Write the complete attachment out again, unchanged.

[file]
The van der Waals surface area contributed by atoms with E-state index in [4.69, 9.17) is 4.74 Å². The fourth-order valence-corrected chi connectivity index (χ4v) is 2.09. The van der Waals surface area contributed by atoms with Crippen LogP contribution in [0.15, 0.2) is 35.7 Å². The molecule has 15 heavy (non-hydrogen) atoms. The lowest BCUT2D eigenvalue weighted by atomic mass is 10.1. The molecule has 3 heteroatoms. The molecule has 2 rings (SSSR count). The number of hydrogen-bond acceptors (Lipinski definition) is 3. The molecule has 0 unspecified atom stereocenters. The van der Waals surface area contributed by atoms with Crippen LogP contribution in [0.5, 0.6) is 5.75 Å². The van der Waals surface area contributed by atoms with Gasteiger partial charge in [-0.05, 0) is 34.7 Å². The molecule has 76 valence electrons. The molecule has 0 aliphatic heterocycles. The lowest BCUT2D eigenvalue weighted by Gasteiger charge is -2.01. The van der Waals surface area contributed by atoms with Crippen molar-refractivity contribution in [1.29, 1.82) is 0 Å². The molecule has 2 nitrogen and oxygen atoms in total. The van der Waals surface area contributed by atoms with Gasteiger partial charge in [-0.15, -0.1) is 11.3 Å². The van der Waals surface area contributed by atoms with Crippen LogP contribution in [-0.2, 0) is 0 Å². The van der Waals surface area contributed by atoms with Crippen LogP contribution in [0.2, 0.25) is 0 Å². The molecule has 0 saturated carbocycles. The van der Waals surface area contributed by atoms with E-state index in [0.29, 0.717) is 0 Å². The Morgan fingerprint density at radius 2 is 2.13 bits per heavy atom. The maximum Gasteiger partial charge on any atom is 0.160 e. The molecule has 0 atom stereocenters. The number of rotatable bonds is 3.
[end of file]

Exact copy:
The van der Waals surface area contributed by atoms with E-state index in [4.69, 9.17) is 4.74 Å². The fourth-order valence-corrected chi connectivity index (χ4v) is 2.09. The van der Waals surface area contributed by atoms with Crippen LogP contribution in [0.15, 0.2) is 35.7 Å². The molecule has 15 heavy (non-hydrogen) atoms. The lowest BCUT2D eigenvalue weighted by atomic mass is 10.1. The molecule has 3 heteroatoms. The molecule has 2 rings (SSSR count). The number of hydrogen-bond acceptors (Lipinski definition) is 3. The molecule has 0 unspecified atom stereocenters. The van der Waals surface area contributed by atoms with Crippen LogP contribution in [0.5, 0.6) is 5.75 Å². The van der Waals surface area contributed by atoms with Gasteiger partial charge in [-0.05, 0) is 34.7 Å². The molecule has 76 valence electrons. The molecule has 0 aliphatic heterocycles. The lowest BCUT2D eigenvalue weighted by Gasteiger charge is -2.01. The van der Waals surface area contributed by atoms with Crippen molar-refractivity contribution in [1.29, 1.82) is 0 Å². The molecule has 2 nitrogen and oxygen atoms in total. The van der Waals surface area contributed by atoms with Gasteiger partial charge in [-0.15, -0.1) is 11.3 Å². The van der Waals surface area contributed by atoms with Crippen LogP contribution in [-0.2, 0) is 0 Å². The van der Waals surface area contributed by atoms with Crippen LogP contribution in [0.2, 0.25) is 0 Å². The molecule has 0 saturated carbocycles. The van der Waals surface area contributed by atoms with E-state index in [0.29, 0.717) is 0 Å². The Morgan fingerprint density at radius 2 is 2.13 bits per heavy atom. The maximum Gasteiger partial charge on any atom is 0.160 e. The molecule has 0 atom stereocenters. The number of rotatable bonds is 3.